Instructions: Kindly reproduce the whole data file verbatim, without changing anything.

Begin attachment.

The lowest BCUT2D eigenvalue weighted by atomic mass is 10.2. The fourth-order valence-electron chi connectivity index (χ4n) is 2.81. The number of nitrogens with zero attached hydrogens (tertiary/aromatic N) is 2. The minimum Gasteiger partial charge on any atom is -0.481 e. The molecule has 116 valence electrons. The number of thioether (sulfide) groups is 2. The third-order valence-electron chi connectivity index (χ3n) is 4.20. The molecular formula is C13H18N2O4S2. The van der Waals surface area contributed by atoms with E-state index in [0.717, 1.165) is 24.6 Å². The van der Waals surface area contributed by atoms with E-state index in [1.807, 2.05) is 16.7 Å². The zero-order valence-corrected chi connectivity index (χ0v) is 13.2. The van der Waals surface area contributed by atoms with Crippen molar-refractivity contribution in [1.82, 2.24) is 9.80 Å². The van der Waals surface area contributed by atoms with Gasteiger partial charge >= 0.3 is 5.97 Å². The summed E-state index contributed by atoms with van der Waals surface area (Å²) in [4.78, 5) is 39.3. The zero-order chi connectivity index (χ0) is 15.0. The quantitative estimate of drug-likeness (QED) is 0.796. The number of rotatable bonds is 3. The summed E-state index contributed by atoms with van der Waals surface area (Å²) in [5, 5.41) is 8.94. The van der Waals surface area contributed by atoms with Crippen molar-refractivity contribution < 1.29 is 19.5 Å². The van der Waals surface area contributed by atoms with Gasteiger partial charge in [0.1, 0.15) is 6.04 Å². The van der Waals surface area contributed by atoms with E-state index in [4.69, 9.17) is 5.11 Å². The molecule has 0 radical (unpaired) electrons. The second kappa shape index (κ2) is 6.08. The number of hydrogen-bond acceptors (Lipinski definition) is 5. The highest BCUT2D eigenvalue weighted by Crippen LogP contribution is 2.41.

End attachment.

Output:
The lowest BCUT2D eigenvalue weighted by atomic mass is 10.2. The fourth-order valence-electron chi connectivity index (χ4n) is 2.81. The number of nitrogens with zero attached hydrogens (tertiary/aromatic N) is 2. The minimum Gasteiger partial charge on any atom is -0.481 e. The molecule has 116 valence electrons. The number of thioether (sulfide) groups is 2. The third-order valence-electron chi connectivity index (χ3n) is 4.20. The molecular formula is C13H18N2O4S2. The van der Waals surface area contributed by atoms with E-state index in [0.717, 1.165) is 24.6 Å². The van der Waals surface area contributed by atoms with E-state index in [1.807, 2.05) is 16.7 Å². The zero-order valence-corrected chi connectivity index (χ0v) is 13.2. The van der Waals surface area contributed by atoms with Crippen molar-refractivity contribution in [1.82, 2.24) is 9.80 Å². The van der Waals surface area contributed by atoms with Gasteiger partial charge >= 0.3 is 5.97 Å². The summed E-state index contributed by atoms with van der Waals surface area (Å²) in [4.78, 5) is 39.3. The zero-order chi connectivity index (χ0) is 15.0. The quantitative estimate of drug-likeness (QED) is 0.796. The number of rotatable bonds is 3. The summed E-state index contributed by atoms with van der Waals surface area (Å²) in [5, 5.41) is 8.94. The van der Waals surface area contributed by atoms with Crippen molar-refractivity contribution < 1.29 is 19.5 Å². The van der Waals surface area contributed by atoms with Gasteiger partial charge in [0.1, 0.15) is 6.04 Å². The van der Waals surface area contributed by atoms with E-state index in [4.69, 9.17) is 5.11 Å². The molecule has 0 radical (unpaired) electrons. The second kappa shape index (κ2) is 6.08. The number of hydrogen-bond acceptors (Lipinski definition) is 5. The highest BCUT2D eigenvalue weighted by Crippen LogP contribution is 2.41.